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Grand Tactician: Strategic, Operational & tactical ACW game

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I am generally sceptical of this kind of attempts at doing a vertical slice of a conflict as complex as the American Civil War, but I found the most recent video interesting

They do have quite few covering battle scenarios as well. One of the developers has a noble attempt at dealing with the Seven Years War on Steam, this looks like some lessons were learnt (at least when it comes to presentation).

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This is very interesting.  After WW2, ACW has been a favorite subject for me.  Not sure why I never got into the European theater wars of the 18th and 19th centuries.  Perhaps I know more about the ACW, the leaders, some of the challenges, politics etc.  I think Grigsby did some good ACW games but that was many years ago now.  And before that I enjoyed playing many ACW cardboard games - ACW works best at the operational-strategic levels.

My Gold standard for this sort of Operational/Strategic game is the original ROME: TOTAL WAR.  I loved that game and would still enjoy playing it more than its newer incarnations.  As with this new ACW effort, Rome featured leaders and advisers with important personal characteristics as well as a detailed economic game.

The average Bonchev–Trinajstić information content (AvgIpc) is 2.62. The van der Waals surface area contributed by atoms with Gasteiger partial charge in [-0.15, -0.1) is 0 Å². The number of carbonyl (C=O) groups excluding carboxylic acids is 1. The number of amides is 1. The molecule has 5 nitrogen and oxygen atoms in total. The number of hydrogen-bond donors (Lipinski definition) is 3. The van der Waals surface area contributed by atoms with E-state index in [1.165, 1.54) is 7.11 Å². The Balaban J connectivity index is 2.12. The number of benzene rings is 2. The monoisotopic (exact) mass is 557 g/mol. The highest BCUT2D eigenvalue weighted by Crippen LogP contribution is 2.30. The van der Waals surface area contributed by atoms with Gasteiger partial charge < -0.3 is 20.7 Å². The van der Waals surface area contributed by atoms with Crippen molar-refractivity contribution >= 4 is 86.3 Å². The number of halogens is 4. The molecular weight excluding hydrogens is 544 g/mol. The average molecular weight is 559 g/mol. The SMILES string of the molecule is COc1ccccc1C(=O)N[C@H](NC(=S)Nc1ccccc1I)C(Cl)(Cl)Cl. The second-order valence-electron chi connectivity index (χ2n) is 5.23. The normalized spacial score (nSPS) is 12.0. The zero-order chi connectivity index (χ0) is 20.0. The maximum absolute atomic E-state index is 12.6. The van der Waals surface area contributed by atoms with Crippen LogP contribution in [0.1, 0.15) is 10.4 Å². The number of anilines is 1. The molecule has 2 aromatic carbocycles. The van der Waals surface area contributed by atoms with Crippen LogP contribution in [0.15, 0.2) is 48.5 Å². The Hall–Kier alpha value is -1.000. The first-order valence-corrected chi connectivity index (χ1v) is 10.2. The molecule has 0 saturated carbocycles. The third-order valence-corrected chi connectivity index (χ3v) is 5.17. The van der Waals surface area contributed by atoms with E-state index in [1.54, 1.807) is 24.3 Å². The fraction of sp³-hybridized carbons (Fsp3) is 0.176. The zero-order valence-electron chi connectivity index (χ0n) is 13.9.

This new ACW game is far more detailed and "realistic" but I worry that it may be too complex in terms of the economy sub-game.  (I recall there was a similar game set in Europe that I could not get into due to that economic game complexity.  Not sure if this is the same developer.)

Rome was fun as one made strategic/operational decision and then could fight out the battles in 3D environment.  Am not sure if this new ACW game will feature a 3D environment.  I really liked the 3D battles in Rome as they started very small with a few units and later in the game one would have all sorts of new units and the battles became large.  ie:  There was a lot of variety since advancements over decades and hundreds of years were depicted.

Since the ACW is only 5 years, and weapons and units didn't change significantly not having a 3D battle feature may not be important.  I found that after playing a few dozen battles on Minuteman's ACW tactical level games they all started to feel the same and I got quickly bored with those tactical-level ACW games.

So long as the player doesn't have to get bogged down in too much minutiae (ie the AI can handle most of the economics... as much as the player does not want to control) I would buy this game.

Edited by Erwin

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This is the same dev as Seven Years War, which came out a few years back. I never did pull the trigger on it because I was never convinced it was finished, and maybe by the time it was my attention was elsewhere. It had a lot of good ideas though.